I judged a communications awards competition recently that was open to companies, non-profits, colleges and universities, etc. I’ve entered these before, and wondered how work I’m really proud of doesn’t even make it to the finals. Now I have some answers. Hopefully they'll help you as well.
The category we judged was print publications. First of all what we saw – especially in an age where visuals are everywhere and so important in getting attention – was just not very sophisticated.
Here were some common problems with the entries.
1. Didn't Answer the Questions
Many entries ignored certain questions or gave vague answers. That costs you. Those most avoided:
Results. At least 50% of the entries didn’t answer the results question at all and the ones who did weren’t very specific. If you don’t answer the question that shows you were successful, you are done. Also, if your measurements don't match your goals you get dinged on that.
Budget. I think there was only one entry that answered the budget question. Not all entries are created equal. So what if you don’t have glossy pictures, great stock, and beautiful design? If your budget is small we have more information to judge on. So tell us what your entry cost to produce.
2. Pay Attention to the Rules
Your application package. You have to follow the rules of the competition. If your entry form is only supposed to be two pages, don’t submit more than that. Yes you may have more to say, but you’re going to get disqualified.
Type size. We almost eliminated someone because their font was smaller than what was asked for. In the end we didn't because the entry did not score well anyway, but making a font smaller to fit more in, doesn't help you.
3. Your Narrative
Quite frankly, the narrative answering the questions and explaining the goals, objectives, etc. of the publication was in many cases far better than the actual work. A strong narrative helps you depending on how the competition scoring is set up, but if the category is publications judges are going to judge mostly by design. Remember that before you enter.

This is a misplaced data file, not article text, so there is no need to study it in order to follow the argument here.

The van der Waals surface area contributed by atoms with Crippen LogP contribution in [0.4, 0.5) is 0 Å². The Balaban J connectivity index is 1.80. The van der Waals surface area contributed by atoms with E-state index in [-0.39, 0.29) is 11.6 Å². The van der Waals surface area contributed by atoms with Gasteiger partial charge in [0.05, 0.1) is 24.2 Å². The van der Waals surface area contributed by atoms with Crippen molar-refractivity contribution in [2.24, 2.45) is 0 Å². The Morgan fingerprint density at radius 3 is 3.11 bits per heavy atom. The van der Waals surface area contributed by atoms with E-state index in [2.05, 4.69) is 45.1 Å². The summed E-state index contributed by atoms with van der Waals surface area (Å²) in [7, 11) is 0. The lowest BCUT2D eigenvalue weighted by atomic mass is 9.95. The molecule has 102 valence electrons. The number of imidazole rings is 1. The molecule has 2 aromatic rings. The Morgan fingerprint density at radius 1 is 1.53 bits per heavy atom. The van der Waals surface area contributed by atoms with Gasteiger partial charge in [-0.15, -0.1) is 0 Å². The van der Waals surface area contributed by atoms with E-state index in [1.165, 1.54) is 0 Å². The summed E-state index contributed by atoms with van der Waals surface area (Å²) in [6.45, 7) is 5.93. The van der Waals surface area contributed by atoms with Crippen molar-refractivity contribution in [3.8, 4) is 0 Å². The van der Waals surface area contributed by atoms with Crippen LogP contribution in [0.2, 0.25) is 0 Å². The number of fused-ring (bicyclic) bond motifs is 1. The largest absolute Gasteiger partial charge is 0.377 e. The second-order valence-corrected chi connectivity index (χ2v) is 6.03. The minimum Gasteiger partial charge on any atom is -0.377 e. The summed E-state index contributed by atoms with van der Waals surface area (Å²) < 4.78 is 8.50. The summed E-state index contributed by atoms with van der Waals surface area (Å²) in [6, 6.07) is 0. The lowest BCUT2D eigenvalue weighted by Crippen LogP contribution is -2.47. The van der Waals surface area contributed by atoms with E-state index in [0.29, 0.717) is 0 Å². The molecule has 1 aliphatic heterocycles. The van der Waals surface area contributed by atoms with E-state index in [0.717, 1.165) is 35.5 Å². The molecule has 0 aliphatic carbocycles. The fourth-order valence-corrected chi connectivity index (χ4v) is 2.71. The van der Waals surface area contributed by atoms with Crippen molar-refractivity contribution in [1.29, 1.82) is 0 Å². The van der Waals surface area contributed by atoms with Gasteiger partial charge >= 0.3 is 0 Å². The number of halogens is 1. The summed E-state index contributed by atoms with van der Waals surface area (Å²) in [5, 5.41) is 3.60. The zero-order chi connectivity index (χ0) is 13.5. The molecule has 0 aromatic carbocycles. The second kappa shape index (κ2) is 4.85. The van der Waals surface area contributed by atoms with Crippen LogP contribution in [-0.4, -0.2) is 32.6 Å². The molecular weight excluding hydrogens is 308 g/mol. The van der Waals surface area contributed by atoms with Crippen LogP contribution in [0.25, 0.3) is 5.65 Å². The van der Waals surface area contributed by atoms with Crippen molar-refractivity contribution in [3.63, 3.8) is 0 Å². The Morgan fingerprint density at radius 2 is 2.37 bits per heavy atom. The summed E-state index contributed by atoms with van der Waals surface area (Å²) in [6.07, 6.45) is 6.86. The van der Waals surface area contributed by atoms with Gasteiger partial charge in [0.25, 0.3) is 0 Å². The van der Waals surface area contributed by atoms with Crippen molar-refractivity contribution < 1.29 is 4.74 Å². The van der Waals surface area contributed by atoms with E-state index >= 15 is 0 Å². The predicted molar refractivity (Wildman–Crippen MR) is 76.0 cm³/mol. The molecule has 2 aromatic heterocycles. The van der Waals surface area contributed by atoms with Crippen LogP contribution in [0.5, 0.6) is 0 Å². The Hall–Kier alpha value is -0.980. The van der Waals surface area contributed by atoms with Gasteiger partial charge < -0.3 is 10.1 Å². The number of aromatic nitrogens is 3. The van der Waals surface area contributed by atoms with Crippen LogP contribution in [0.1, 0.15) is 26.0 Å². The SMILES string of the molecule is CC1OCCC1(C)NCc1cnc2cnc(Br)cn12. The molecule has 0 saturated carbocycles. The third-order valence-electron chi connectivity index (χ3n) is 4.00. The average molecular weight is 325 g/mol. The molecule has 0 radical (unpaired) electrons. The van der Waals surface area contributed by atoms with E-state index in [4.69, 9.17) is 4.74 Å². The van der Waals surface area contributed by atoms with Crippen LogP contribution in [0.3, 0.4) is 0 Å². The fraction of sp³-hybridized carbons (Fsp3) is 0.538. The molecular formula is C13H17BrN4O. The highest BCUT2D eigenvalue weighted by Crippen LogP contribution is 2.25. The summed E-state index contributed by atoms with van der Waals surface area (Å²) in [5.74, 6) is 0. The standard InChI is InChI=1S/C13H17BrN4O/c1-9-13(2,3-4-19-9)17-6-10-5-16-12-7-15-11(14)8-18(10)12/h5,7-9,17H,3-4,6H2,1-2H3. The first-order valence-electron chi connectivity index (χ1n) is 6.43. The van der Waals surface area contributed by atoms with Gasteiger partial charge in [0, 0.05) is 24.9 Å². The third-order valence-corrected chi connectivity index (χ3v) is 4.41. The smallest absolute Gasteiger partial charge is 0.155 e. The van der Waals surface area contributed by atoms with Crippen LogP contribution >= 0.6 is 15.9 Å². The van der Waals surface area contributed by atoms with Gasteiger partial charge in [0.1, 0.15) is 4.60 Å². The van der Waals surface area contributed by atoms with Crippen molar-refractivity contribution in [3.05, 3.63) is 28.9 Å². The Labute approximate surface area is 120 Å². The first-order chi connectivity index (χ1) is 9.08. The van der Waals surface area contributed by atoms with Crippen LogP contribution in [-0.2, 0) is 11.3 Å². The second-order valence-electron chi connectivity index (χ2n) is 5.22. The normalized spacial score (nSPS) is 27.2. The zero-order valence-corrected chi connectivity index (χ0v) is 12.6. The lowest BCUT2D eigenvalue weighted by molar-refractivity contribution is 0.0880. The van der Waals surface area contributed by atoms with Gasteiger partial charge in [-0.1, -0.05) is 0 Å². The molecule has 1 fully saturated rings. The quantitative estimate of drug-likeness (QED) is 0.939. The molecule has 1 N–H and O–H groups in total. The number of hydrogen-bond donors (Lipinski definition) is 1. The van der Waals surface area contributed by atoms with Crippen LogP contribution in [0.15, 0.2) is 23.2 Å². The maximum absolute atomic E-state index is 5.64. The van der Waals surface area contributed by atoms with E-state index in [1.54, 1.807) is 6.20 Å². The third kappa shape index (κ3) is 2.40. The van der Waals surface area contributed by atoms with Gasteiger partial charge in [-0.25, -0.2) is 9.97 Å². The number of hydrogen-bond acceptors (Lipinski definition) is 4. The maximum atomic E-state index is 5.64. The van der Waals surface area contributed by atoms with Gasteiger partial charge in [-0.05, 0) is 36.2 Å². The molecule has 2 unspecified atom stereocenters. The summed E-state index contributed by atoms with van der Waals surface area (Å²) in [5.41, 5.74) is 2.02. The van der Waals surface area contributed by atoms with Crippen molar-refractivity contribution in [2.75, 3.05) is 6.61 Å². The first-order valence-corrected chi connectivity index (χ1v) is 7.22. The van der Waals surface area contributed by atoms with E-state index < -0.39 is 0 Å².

3. Your Design
All design is subjective but there were a few glaring problems we found over and over again.
Keep it simple. There’s a magazine on the newsstands and available digitally called Real Simple. That should be the mantra of every print and web designer. Far too many entries had really busy pages. We don’t need subheads, and pull quotes and captions and explanations of a headline and charts on one spread. It makes your head spin.Also it looks like design by committee, which it probably was.
One photo is better than ten. I used to work with an art director who was adamant about this. She hated collages. One great photo is far better than several and run it as large as you can. It will draw the reader in and make them want to read.
Don’t run your captions across photos. I don’t know if this is some new design style or what but a number of publications splashed their captions in dropped out type across photos. Why? It just ruins the picture.
Stock quality shouldn’t be nicer than your magazine. We saw some celebrity wedding invitation level stock in magazines that clearly didn’t need it. The printing alone probably ate a big chunk of cost. Design, stock, publication quality should all be equally weighted.
I could go on for awhile but I’ll spare you. We did not judge content, other than the way it was presented but one thing I noticed was a mix of number of columns, font overload, type that would have made Victorians happy, and again a sad lack of simplicity.
If you’re going to do a print publication, and I don’t want print to die, study the look and feel of digital and learn to work in formats that people under 40 can relate too.
Best of luck next time.